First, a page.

After her husband’s death, Raana went onto start her career as a stateswoman that lasted more than 2 decades. In 1952, Raana was the first Muslim woman delegate to the United Nations 1952. In 1954, the Government of Pakistan had appointed her as Pakistan Ambassador to the Netherlands and also was the first woman ambassador of Pakistan. She represented Pakistan in the Netherlands until 1961 and was also the Doyen of the Diplomatic Corps. In June 1966, she was appointed as Pakistan Ambassador to Italy and stayed there until 1965. Later, she was directed to Tunisia as Pakistan Ambassador and held this position until March 1966. Following her return to Pakistan, Raana joined Rana Liaquat Ali Khan Government College of Home Economics as Professor of Economics and stayed there until 1973. The Government College University awarded her honorary doctorate in economics and conferred her with a Doctor of Philosophy in Economics in 1967. In 1972, as Pakistan was dismembered and going through an intense crisis, Raana joined hands with then-President Zulfikar Ali Bhutto and the political movement and joined the socialist government of Zulfikar Ali Bhutto. Raana was part of the Bhutto Ministry of Finance and Economics and played a major and influential role in decisions being made concerning economics. Bhutto encouraged her to participate in upcoming elections and won the elections of 1973. Bhutto did not waste time and appointed Raana as Governor of Sindh Province. Raana was the first woman governor of the province of Sind and the first Chancellor of Sindh University and Karachi University. She continued her term until 1976 when new elections were made. Raana again contested in 1977 parliamentary elections but did not take the office due to Martial law imposed by General Zia-ul-Haq, Chief of Army Staff of Pakistan Army. She was one of the personalities that argued against martial law and the execution of Bhutto. On a day when Bhutto was executed, Raana was reported to be disheartened and emotionally distressed and cried over Bhutto’s death for more than three days constantly. Raana launched an anti-Zia campaign and fought against the military government of General Zia. She single-handedly took on Pakistan’s most powerful man, General Zia-ul-Haq, at that time. It was during the 1980s, when she, despite her illness and old age, publicly attacked the General for passing Islamic laws that were contradictory to Islamic teachings and clearly against women. The General, out of respect for her position in society and achievements, decided to leave her alone.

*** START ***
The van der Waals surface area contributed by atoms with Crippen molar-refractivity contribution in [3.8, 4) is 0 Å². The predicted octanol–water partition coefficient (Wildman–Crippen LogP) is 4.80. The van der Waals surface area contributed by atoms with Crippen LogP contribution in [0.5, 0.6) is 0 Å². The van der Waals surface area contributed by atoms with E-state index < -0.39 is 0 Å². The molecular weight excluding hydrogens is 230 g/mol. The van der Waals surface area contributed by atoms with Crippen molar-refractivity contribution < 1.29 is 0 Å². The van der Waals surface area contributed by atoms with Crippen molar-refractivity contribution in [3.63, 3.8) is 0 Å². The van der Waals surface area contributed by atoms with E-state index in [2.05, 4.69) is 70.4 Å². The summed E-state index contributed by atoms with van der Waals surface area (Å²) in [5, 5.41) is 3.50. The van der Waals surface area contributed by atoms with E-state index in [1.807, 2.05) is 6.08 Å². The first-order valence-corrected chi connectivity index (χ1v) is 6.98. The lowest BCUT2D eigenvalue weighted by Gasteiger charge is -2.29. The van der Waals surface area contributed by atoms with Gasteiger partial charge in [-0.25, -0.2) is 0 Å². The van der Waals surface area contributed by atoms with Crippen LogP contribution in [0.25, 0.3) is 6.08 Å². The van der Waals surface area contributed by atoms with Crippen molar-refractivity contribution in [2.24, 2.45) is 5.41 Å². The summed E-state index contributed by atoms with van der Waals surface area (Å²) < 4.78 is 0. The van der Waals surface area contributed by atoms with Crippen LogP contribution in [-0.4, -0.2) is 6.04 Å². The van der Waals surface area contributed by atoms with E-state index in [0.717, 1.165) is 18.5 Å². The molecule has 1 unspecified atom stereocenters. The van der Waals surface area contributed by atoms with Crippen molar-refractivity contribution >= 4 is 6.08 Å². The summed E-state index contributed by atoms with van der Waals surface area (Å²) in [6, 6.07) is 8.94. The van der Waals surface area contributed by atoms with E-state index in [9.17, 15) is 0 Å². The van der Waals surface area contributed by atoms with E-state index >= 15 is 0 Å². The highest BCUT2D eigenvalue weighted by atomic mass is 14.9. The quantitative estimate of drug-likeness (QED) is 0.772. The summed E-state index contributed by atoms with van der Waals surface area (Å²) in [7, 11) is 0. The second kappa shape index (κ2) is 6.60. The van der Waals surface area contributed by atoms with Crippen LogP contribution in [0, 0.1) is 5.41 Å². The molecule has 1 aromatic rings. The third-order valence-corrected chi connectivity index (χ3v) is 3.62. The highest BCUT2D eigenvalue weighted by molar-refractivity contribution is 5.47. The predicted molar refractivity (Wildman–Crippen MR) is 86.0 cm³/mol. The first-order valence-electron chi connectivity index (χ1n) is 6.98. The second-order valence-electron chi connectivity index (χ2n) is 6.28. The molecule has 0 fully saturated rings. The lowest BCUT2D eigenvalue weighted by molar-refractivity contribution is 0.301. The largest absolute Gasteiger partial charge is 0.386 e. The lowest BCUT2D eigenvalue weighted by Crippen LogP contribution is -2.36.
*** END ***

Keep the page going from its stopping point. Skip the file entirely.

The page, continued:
Begum Liaquat died on June 13, 1990, and was buried next to her husband in the Quaid-e-Azam Mausoleum. With her has ended a historic period for the women and youth of Pakistan whose, future generations, would seek inspiration from Begum Liaquat’s life and contributions to the emancipation of women.
Rana is considered one of the greatest female leaders Pakistan has produced. In Pakistan, she is given titled “Mother of Pakistan” received in 1950. Rana continues to be seen as a symbol of selfless service to the cause of humanity and the uplift of women. In recognition of her life-long struggle for women’s rights, she was awarded the United Nation’s Human Rights Award in 1978. Her other many awards and medals include the “Jane Adam’s Medal” in 1950, Woman of Achievement Medal 1950, Mother of Pakistan in 1950, Nishan-i-Imtiaz in 1959, Grand Cross of Orange Nassau in 1961 (the Netherlands), International Gimbel Award 1962, Woman of the World in 1965 chosen by the Turkish Women’s Association, Ankara and Vavaliera di Gran Croce in 1966 (Italy)
She has given her hard and painstaking work for the cause of Pakistan till to her last breath and become inspirational personality for the woman’s as well as for males. She never gives up in her life, gave her all support to her husband shoulder to shoulder, her life which was full of valor, gallant and dare is a big example for women of Pakistan. She will always remain in our hearts.